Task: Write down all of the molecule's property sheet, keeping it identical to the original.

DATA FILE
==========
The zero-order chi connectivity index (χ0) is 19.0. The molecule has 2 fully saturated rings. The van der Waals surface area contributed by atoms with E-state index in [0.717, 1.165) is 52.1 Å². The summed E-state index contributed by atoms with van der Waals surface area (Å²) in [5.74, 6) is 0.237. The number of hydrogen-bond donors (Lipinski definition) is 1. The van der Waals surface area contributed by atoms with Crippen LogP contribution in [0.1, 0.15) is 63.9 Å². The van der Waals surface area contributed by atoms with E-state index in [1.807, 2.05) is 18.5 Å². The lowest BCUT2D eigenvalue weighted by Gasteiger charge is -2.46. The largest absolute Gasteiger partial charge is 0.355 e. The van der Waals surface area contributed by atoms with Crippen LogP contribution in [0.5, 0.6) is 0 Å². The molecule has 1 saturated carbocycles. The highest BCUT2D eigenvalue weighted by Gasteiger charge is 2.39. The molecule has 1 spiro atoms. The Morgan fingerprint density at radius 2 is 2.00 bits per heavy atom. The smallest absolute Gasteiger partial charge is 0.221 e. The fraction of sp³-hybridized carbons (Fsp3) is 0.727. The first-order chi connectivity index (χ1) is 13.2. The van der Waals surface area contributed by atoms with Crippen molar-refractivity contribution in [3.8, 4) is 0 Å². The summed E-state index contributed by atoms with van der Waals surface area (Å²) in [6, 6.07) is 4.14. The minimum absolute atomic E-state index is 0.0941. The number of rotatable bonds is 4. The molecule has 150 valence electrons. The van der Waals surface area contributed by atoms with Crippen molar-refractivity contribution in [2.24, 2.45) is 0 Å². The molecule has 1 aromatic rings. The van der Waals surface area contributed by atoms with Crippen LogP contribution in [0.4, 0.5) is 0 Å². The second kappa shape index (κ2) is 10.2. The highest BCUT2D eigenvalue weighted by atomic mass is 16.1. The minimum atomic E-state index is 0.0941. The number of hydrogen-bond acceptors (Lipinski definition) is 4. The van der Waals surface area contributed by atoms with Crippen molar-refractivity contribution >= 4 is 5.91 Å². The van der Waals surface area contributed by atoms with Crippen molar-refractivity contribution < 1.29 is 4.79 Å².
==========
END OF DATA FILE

The zero-order chi connectivity index (χ0) is 19.0. The molecule has 2 fully saturated rings. The van der Waals surface area contributed by atoms with E-state index in [0.717, 1.165) is 52.1 Å². The summed E-state index contributed by atoms with van der Waals surface area (Å²) in [5.74, 6) is 0.237. The number of hydrogen-bond donors (Lipinski definition) is 1. The van der Waals surface area contributed by atoms with Crippen LogP contribution in [0.1, 0.15) is 63.9 Å². The van der Waals surface area contributed by atoms with E-state index in [1.807, 2.05) is 18.5 Å². The lowest BCUT2D eigenvalue weighted by Gasteiger charge is -2.46. The largest absolute Gasteiger partial charge is 0.355 e. The van der Waals surface area contributed by atoms with Crippen LogP contribution in [0.5, 0.6) is 0 Å². The molecule has 1 saturated carbocycles. The highest BCUT2D eigenvalue weighted by Gasteiger charge is 2.39. The molecule has 1 spiro atoms. The Morgan fingerprint density at radius 2 is 2.00 bits per heavy atom. The smallest absolute Gasteiger partial charge is 0.221 e. The fraction of sp³-hybridized carbons (Fsp3) is 0.727. The first-order chi connectivity index (χ1) is 13.2. The van der Waals surface area contributed by atoms with Crippen molar-refractivity contribution in [3.8, 4) is 0 Å². The summed E-state index contributed by atoms with van der Waals surface area (Å²) in [6, 6.07) is 4.14. The minimum absolute atomic E-state index is 0.0941. The number of rotatable bonds is 4. The molecule has 150 valence electrons. The van der Waals surface area contributed by atoms with Crippen molar-refractivity contribution in [2.24, 2.45) is 0 Å². The molecule has 1 aromatic rings. The van der Waals surface area contributed by atoms with Crippen LogP contribution in [0.4, 0.5) is 0 Å². The second kappa shape index (κ2) is 10.2. The highest BCUT2D eigenvalue weighted by atomic mass is 16.1. The minimum atomic E-state index is 0.0941. The number of hydrogen-bond acceptors (Lipinski definition) is 4. The van der Waals surface area contributed by atoms with Crippen molar-refractivity contribution >= 4 is 5.91 Å². The van der Waals surface area contributed by atoms with Crippen molar-refractivity contribution < 1.29 is 4.79 Å².